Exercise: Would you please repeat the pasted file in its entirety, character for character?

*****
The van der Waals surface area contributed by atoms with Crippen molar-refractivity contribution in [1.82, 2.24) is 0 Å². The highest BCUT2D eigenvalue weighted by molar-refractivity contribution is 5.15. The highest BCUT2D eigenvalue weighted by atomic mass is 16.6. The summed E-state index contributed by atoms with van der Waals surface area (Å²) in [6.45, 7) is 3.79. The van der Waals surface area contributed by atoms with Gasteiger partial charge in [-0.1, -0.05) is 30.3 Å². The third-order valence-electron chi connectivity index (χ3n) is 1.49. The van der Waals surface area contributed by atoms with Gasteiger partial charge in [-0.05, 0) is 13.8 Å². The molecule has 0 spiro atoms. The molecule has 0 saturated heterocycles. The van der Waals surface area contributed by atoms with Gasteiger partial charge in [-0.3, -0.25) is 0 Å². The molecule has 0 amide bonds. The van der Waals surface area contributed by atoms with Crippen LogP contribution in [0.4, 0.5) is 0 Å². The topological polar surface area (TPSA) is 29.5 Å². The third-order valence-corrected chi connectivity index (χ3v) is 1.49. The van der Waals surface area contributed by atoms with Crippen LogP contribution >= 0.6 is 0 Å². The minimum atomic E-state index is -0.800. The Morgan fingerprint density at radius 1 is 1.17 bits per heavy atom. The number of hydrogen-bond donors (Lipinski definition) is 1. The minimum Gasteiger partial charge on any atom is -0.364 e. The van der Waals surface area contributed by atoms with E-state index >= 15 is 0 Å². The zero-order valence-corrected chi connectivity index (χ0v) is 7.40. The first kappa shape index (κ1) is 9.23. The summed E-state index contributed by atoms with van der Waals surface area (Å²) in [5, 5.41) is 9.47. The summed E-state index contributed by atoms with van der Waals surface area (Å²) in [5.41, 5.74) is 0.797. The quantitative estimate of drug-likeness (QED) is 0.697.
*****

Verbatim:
The van der Waals surface area contributed by atoms with Crippen molar-refractivity contribution in [1.82, 2.24) is 0 Å². The highest BCUT2D eigenvalue weighted by molar-refractivity contribution is 5.15. The highest BCUT2D eigenvalue weighted by atomic mass is 16.6. The summed E-state index contributed by atoms with van der Waals surface area (Å²) in [6.45, 7) is 3.79. The van der Waals surface area contributed by atoms with Gasteiger partial charge in [-0.1, -0.05) is 30.3 Å². The third-order valence-electron chi connectivity index (χ3n) is 1.49. The van der Waals surface area contributed by atoms with Gasteiger partial charge in [-0.05, 0) is 13.8 Å². The molecule has 0 spiro atoms. The molecule has 0 saturated heterocycles. The van der Waals surface area contributed by atoms with Gasteiger partial charge in [-0.3, -0.25) is 0 Å². The molecule has 0 amide bonds. The van der Waals surface area contributed by atoms with Crippen LogP contribution in [0.4, 0.5) is 0 Å². The topological polar surface area (TPSA) is 29.5 Å². The third-order valence-corrected chi connectivity index (χ3v) is 1.49. The van der Waals surface area contributed by atoms with Crippen LogP contribution >= 0.6 is 0 Å². The minimum atomic E-state index is -0.800. The Morgan fingerprint density at radius 1 is 1.17 bits per heavy atom. The number of hydrogen-bond donors (Lipinski definition) is 1. The minimum Gasteiger partial charge on any atom is -0.364 e. The van der Waals surface area contributed by atoms with E-state index >= 15 is 0 Å². The zero-order valence-corrected chi connectivity index (χ0v) is 7.40. The first kappa shape index (κ1) is 9.23. The summed E-state index contributed by atoms with van der Waals surface area (Å²) in [5, 5.41) is 9.47. The summed E-state index contributed by atoms with van der Waals surface area (Å²) in [5.41, 5.74) is 0.797. The quantitative estimate of drug-likeness (QED) is 0.697.